African American women had higher body mass index, fat mass, and fat-free mass compared with white women but lower levels of cardiorespiratory fitness. No differences were observed between African American and white women in resting metabolic rate when expressed as kcal/day (1390.8 ± 197.5 vs 1375.7 ± 173.6 kcal/day, P = .64), but African American women had a lower resting metabolic rate when expressed relative to body weight (2.56 ± 0.30 vs 2.95 ± 0.33 mL/kg/min, P < .001). After statistical adjustment for differences in body composition between groups using linear regression models, African American women had a lower resting metabolic rate compared with white women (1299.4 ± 19.2 vs 1400.4 ± 9.2 kcal/day, P < .001). The addition of cardiorespiratory fitness reduced the differences among groups by 25%. The addition of moderate-to-vigorous physical activity did not improve the model.
    CONCLUSIONS:
    The present study confirms that African American women have a lower resting metabolic rate compared with their white peers, and low cardiorespiratory fitness explained 25% of this difference. Variables associated with resting metabolic rate, such as cardiorespiratory fitness, represent possible points of tailored interventions designed to address high levels of obesity seen in certain demographic groups.
    edited March 2016
  • lithezebralithezebra Posts: 3,684Member Member Posts: 3,684Member Member
    That's fascinating. Are African American women more prone to cardiac and respiratory diseases that might have an impact on this vicious cycle? (I know that rates of hospitalization and death due to asthma are much higher in African Americans, and that that problem is likely caused at least in part by less aggressive management of asthma, because of less access to medical care, as well as by socioeconomic circumstances that increase exposure to environmental factors that promote asthma).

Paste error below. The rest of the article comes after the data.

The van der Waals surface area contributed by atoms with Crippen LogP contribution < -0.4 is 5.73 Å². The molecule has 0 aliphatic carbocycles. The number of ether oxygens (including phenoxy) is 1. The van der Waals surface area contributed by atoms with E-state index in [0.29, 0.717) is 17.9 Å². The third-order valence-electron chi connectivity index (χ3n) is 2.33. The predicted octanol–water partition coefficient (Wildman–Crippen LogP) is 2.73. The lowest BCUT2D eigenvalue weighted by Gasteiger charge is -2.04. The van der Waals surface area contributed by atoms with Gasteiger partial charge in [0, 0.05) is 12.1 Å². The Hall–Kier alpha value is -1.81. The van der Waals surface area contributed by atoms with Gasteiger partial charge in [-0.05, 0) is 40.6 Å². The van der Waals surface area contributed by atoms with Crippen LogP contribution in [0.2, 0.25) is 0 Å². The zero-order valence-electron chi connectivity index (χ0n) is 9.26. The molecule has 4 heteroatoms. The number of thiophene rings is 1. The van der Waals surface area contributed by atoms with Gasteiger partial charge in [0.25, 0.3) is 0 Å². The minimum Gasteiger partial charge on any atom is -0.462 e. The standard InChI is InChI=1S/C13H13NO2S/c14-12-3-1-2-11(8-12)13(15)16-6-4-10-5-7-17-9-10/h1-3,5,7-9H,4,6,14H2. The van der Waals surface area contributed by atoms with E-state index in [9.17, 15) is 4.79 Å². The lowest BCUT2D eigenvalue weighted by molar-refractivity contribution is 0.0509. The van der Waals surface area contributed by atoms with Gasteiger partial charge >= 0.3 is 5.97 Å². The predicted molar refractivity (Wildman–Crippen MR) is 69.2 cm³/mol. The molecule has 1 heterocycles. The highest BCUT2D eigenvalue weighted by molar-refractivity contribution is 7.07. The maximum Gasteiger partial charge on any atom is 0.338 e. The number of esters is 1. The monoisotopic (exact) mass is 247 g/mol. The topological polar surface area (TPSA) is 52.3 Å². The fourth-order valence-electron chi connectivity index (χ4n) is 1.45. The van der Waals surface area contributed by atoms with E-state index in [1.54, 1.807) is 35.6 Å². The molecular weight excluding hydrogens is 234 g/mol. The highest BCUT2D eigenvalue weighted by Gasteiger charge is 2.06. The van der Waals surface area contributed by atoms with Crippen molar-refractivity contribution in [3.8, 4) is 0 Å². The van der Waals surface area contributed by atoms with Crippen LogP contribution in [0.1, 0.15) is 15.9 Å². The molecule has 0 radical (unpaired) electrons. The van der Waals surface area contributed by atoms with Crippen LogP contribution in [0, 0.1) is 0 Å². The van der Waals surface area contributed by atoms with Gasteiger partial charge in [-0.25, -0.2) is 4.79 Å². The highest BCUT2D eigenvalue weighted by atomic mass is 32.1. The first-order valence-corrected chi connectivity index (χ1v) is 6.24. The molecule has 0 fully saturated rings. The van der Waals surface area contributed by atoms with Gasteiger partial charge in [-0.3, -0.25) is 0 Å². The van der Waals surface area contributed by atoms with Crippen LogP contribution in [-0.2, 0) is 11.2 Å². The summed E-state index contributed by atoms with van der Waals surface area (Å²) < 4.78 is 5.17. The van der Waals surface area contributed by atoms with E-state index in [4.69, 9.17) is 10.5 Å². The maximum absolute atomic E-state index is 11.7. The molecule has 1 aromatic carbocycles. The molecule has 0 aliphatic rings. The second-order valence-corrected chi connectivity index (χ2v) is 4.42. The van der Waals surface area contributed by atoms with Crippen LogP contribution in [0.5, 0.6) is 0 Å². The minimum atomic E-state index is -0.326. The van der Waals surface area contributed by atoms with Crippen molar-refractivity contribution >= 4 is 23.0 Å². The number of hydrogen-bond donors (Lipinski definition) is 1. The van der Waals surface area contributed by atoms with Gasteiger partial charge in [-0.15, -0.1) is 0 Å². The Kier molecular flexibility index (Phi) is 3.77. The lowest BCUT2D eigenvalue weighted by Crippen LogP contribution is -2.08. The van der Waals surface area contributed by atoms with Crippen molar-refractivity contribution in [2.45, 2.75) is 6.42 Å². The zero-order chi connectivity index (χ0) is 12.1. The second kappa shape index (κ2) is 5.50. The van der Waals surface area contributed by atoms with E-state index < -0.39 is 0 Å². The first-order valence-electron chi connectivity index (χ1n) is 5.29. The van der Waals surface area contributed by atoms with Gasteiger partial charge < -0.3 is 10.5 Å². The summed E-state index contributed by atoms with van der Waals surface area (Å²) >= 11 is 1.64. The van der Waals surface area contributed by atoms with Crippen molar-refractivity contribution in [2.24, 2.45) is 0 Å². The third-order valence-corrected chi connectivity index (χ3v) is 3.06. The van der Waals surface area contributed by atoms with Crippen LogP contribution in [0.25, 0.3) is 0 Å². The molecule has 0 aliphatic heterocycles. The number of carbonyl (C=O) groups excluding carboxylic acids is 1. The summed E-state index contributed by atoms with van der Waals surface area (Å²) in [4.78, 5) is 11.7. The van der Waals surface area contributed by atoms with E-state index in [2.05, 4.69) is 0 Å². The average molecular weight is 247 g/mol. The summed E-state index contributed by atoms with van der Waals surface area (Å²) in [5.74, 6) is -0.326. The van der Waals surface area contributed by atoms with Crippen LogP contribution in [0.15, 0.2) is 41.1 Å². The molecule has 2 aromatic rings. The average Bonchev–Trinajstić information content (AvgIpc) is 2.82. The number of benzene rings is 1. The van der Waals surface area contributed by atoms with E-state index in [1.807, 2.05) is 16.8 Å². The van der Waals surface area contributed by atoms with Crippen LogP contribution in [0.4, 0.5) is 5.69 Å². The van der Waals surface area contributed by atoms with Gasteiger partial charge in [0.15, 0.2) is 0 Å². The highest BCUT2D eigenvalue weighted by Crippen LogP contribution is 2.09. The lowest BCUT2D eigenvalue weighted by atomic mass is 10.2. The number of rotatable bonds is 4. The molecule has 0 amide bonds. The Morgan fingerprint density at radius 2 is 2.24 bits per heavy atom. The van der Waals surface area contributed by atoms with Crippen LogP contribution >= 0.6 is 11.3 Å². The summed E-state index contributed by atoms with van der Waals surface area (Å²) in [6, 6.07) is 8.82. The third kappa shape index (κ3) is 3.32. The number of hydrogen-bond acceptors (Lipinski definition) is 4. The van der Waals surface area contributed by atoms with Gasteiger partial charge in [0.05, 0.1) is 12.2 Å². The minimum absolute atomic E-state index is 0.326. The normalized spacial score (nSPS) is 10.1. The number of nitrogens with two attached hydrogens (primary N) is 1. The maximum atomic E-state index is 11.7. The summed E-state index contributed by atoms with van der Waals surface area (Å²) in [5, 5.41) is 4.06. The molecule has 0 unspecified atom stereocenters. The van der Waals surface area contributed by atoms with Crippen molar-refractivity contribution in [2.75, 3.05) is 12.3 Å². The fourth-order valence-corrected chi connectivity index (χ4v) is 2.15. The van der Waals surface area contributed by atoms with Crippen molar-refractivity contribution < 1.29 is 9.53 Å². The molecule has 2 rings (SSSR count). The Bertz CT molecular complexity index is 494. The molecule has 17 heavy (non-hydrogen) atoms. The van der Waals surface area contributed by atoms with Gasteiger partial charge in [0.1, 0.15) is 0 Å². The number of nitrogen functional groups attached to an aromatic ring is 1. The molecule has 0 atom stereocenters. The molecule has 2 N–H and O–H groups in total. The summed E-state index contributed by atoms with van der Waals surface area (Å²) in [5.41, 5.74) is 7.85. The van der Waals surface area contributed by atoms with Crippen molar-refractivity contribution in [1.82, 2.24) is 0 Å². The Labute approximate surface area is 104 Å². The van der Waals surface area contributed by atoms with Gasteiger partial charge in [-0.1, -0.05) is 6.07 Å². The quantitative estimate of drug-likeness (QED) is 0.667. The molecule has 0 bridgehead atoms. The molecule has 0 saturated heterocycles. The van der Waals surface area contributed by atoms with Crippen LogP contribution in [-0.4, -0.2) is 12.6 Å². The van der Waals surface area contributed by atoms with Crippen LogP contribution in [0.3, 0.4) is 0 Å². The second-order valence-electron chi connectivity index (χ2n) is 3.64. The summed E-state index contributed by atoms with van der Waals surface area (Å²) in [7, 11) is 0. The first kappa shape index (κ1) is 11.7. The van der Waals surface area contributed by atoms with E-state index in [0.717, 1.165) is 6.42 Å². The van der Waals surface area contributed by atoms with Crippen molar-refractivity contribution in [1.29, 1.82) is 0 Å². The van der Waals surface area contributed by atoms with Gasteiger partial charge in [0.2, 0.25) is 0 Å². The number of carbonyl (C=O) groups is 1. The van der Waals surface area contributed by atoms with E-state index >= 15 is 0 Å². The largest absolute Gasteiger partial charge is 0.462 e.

edited March 2016
  • EvgeniZyntxEvgeniZyntx Posts: 24,424Member Member Posts: 24,424Member Member
    lithezebra wrote: »
    That's fascinating. Are African American women more prone to cardiac and respiratory diseases that might have an impact on this vicious cycle? (I know that rates of hospitalization and death due to asthma are much higher in African Americans, and that that problem is likely caused at least in part by less aggressive management of asthma, because of less access to medical care, as well as by socioeconomic circumstances that increase exposure to environmental factors that promote asthma).

    I don't know, but I'd suggest that the subject of this thread is the impact of cardiovascular fitness and metabolism. I posted that research with respect to that.

    If you want to discuss social groups and disease prevalence, can I suggest a different thread?
  • Need2Exerc1seNeed2Exerc1se Posts: 13,589Member Member Posts: 13,589Member Member
    Seems logical to me that it would be. Regular exercise gives your more energy, I always assumed that came from having a higher metabolic rate.
  • ilex70ilex70 Posts: 727Member Member Posts: 727Member Member
    Makes sense.

    You are heavy, which makes moving more difficult, so you move less.

    You move less so your cardio fitness and lean muscle mass both decrease.

    Which makes moving even less pleasant, so you move less and you get more heavy...and so on, and so on.
  • yarwellyarwell Posts: 10,573Member Member Posts: 10,573Member Member
    Seems logical, if my VO2max in ml/min/kg is poor this may well be reflected in the bottom end as well as the upper range.

    My VO2max is about 35, ie 840 kcal/hr. My RMR is 1600 aka 67 kcal/h. I guess that puts my RMR at 2.79 ml/min/kg.